Honestly, if IBLCE exam candidates are being directed to remove their wedding bands — for which there is absolutely no requirement — then where does this end? What about my reader who was directed to show she didn’t have pockets on her shirt? If there had been pockets, then what? And what other personal items are at risk — knee brace? False teeth? Wig? Hearing aid? The “personal items” language is entirely unacceptable.
Considering exam takers are both directly observed by Peason VUE proctors and videotaped while they take the exam, these measures are over the top.
I am entirely prepared to mount a campaign against this baloney. No IBLCE exam candidate — or any exam taker — should have to put up with this. I can assure you, if I am required to remove my wedding ring the next time I arrive at an IBLCE exam site, I will forfeit my fee and give up my IBCLC credential, since I would have to seriously question the professionalism of an organization that had such concerns raised and failed to address them.
Were you asked to take off your wedding ring or undergo other steps that you felt were outside of the scope of standard security practices? Let me know in the comments below!
I had to remove my headband that was holding my hair out of my face/eyes!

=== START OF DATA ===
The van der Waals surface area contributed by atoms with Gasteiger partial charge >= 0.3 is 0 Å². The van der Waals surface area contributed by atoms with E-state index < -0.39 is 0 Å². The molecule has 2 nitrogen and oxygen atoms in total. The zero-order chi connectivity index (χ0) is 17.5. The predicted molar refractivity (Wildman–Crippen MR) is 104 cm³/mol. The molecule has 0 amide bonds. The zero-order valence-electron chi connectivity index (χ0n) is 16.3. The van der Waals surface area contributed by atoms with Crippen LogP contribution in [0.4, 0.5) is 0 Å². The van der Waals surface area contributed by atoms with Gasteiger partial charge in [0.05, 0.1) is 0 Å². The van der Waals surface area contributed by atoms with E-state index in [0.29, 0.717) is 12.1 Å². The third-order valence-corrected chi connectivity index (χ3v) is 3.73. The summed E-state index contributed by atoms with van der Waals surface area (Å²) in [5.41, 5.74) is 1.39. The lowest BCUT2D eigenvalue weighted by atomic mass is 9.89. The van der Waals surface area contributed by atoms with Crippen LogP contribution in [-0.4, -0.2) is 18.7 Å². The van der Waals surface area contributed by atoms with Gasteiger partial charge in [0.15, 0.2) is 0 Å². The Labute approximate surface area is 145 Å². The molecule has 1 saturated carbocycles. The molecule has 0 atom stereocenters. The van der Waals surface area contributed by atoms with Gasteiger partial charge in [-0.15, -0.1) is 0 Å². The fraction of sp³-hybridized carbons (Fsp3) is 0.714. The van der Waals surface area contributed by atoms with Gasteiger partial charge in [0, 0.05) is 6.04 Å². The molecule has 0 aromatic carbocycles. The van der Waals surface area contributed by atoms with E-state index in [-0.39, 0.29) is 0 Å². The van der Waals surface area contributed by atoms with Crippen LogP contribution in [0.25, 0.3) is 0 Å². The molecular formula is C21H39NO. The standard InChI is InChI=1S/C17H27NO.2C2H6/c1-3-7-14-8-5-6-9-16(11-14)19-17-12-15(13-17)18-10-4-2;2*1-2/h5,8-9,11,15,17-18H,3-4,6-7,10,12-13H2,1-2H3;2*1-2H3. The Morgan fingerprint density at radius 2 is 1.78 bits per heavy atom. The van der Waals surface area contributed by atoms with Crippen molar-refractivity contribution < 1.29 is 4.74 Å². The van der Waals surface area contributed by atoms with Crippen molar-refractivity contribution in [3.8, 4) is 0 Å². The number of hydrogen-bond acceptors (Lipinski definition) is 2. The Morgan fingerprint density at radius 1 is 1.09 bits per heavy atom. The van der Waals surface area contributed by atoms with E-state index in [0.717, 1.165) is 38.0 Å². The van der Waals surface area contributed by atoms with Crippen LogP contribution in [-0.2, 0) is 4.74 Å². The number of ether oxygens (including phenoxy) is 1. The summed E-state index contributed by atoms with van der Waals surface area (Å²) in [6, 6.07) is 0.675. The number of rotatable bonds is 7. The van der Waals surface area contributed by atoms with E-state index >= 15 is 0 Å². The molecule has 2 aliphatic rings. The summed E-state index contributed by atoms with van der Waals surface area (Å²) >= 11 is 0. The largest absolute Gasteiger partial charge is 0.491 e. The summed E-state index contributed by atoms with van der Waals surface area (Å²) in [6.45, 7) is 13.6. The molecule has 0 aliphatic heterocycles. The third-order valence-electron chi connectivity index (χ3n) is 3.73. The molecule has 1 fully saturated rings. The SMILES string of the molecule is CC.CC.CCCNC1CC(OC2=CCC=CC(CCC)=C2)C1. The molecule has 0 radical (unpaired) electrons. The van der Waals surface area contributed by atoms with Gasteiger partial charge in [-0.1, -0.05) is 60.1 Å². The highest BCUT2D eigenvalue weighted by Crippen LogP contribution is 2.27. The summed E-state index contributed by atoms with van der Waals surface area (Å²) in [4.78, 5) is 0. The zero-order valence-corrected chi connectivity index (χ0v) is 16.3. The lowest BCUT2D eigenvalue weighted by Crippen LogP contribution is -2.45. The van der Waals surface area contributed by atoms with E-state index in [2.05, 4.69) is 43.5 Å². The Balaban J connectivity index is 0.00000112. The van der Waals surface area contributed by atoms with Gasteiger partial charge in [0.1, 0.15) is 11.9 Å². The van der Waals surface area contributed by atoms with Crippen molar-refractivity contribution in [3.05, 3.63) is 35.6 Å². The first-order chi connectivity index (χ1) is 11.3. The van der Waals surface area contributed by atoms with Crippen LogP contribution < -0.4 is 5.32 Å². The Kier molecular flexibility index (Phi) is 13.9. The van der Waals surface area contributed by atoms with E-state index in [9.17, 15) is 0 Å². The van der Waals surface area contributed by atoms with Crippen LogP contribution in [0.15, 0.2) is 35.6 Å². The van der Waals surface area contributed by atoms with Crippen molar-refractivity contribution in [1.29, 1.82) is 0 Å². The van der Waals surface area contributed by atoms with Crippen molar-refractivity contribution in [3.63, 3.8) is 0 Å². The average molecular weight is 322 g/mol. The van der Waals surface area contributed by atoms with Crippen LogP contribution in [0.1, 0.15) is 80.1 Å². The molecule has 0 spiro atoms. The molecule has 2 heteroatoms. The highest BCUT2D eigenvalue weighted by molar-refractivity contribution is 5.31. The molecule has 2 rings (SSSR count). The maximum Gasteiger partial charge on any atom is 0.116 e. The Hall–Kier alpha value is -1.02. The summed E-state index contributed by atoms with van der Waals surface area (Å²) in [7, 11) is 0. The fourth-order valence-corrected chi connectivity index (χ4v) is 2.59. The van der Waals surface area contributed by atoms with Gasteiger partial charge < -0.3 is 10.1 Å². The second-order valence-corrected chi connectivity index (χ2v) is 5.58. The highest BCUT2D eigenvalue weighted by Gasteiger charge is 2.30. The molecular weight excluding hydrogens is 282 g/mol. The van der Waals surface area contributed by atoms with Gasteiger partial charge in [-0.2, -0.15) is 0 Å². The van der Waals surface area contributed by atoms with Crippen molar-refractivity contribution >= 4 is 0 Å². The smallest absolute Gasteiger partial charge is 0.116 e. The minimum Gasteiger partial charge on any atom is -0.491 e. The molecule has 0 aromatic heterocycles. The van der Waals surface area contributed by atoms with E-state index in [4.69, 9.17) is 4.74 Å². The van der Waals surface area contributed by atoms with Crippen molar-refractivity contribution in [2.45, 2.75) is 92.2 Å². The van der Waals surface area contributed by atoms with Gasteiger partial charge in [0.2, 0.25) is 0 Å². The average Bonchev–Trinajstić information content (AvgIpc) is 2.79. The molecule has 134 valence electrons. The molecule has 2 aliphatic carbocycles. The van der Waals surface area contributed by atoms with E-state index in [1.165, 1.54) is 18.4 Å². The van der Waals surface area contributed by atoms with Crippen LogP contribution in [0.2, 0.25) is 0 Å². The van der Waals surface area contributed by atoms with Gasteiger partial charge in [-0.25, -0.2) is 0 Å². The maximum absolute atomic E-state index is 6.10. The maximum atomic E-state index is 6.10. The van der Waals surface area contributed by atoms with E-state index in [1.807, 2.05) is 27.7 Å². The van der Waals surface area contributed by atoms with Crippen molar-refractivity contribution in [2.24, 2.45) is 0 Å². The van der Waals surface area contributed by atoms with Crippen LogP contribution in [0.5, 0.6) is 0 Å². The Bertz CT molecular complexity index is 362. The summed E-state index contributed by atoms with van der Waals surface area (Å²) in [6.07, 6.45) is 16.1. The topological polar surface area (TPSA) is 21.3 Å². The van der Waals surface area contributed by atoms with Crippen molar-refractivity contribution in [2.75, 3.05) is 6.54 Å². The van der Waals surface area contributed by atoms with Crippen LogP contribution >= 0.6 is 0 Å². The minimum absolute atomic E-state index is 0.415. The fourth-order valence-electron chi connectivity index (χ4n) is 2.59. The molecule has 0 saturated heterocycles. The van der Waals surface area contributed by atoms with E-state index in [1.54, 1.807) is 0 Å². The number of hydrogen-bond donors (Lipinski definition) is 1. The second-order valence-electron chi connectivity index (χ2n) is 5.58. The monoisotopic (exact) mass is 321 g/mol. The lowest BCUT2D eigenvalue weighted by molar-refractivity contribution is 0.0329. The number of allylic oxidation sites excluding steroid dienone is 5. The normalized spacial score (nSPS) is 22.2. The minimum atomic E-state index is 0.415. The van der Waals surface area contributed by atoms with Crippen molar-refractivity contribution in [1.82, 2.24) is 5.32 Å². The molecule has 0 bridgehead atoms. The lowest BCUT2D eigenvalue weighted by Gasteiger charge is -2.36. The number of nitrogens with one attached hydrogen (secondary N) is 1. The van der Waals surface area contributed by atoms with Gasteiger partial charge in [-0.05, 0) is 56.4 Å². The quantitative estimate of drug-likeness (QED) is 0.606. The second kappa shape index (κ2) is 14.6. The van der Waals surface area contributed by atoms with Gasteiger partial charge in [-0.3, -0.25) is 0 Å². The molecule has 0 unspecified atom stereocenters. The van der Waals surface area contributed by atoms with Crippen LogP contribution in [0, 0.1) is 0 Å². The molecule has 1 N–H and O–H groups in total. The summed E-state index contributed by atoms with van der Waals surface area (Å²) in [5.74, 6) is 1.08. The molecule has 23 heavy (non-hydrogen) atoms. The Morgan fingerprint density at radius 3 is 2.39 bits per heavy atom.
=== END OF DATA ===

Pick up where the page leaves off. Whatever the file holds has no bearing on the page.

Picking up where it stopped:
So happy I passed, though…..!!!!!
I took the exam this past October for the 3rd time. It was my first time taking the computerized test. I did not have to take off any jewelry except for my watch. We were able to take a sweater if needed. I took the exam in RI
Took the exam yesterday in Sacramento and had a good experience. Pushed up my sleeves, opened my pockets and they took a look at my glasses (!). Otherwise good to go. Wore a sweater and kept all rings on.
The examiner was apologetic about the procedures but I understand.
Must say I felt well prepared after Marie’s review course plus many hours of personal study.
I took two breaks for bathroom and snack. Worked beautifully. Checked everything twice and finished with about 20 minutes to go.
Also, just got a survey from Pearson, so if anyone has a problem with their services, you will have a way to respond directly.